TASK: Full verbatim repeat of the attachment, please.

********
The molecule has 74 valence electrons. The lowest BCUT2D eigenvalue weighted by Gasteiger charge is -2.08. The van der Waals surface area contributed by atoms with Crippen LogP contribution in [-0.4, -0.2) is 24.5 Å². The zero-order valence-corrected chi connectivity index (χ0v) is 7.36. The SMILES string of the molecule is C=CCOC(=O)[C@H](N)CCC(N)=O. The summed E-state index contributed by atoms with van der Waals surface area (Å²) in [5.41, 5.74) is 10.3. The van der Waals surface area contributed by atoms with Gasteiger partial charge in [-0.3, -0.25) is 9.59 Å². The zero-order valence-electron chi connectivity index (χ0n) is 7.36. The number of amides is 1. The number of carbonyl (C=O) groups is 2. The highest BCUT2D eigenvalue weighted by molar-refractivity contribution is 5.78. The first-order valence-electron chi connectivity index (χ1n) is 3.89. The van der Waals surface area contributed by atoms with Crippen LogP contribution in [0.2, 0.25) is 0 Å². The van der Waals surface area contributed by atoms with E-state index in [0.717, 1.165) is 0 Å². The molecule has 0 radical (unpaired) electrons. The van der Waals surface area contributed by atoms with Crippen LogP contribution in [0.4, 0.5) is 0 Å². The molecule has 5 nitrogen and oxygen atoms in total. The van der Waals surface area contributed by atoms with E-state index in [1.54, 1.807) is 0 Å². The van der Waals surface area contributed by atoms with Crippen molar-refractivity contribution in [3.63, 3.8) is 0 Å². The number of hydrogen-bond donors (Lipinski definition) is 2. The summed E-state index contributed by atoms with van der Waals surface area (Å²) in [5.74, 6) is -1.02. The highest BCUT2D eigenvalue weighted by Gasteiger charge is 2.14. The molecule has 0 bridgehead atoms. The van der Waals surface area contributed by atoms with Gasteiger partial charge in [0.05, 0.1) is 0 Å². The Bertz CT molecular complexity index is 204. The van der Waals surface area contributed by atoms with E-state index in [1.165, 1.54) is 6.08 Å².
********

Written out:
The molecule has 74 valence electrons. The lowest BCUT2D eigenvalue weighted by Gasteiger charge is -2.08. The van der Waals surface area contributed by atoms with Crippen LogP contribution in [-0.4, -0.2) is 24.5 Å². The zero-order valence-corrected chi connectivity index (χ0v) is 7.36. The SMILES string of the molecule is C=CCOC(=O)[C@H](N)CCC(N)=O. The summed E-state index contributed by atoms with van der Waals surface area (Å²) in [5.41, 5.74) is 10.3. The van der Waals surface area contributed by atoms with Gasteiger partial charge in [-0.3, -0.25) is 9.59 Å². The zero-order valence-electron chi connectivity index (χ0n) is 7.36. The number of amides is 1. The number of carbonyl (C=O) groups is 2. The highest BCUT2D eigenvalue weighted by molar-refractivity contribution is 5.78. The first-order valence-electron chi connectivity index (χ1n) is 3.89. The van der Waals surface area contributed by atoms with Crippen LogP contribution in [0.2, 0.25) is 0 Å². The van der Waals surface area contributed by atoms with E-state index in [0.717, 1.165) is 0 Å². The molecule has 0 radical (unpaired) electrons. The van der Waals surface area contributed by atoms with Crippen LogP contribution in [0.4, 0.5) is 0 Å². The molecule has 5 nitrogen and oxygen atoms in total. The van der Waals surface area contributed by atoms with E-state index in [1.54, 1.807) is 0 Å². The van der Waals surface area contributed by atoms with Crippen molar-refractivity contribution in [3.63, 3.8) is 0 Å². The number of hydrogen-bond donors (Lipinski definition) is 2. The summed E-state index contributed by atoms with van der Waals surface area (Å²) in [5.74, 6) is -1.02. The highest BCUT2D eigenvalue weighted by Gasteiger charge is 2.14. The molecule has 0 bridgehead atoms. The van der Waals surface area contributed by atoms with Gasteiger partial charge in [0.05, 0.1) is 0 Å². The Bertz CT molecular complexity index is 204. The van der Waals surface area contributed by atoms with E-state index in [1.165, 1.54) is 6.08 Å².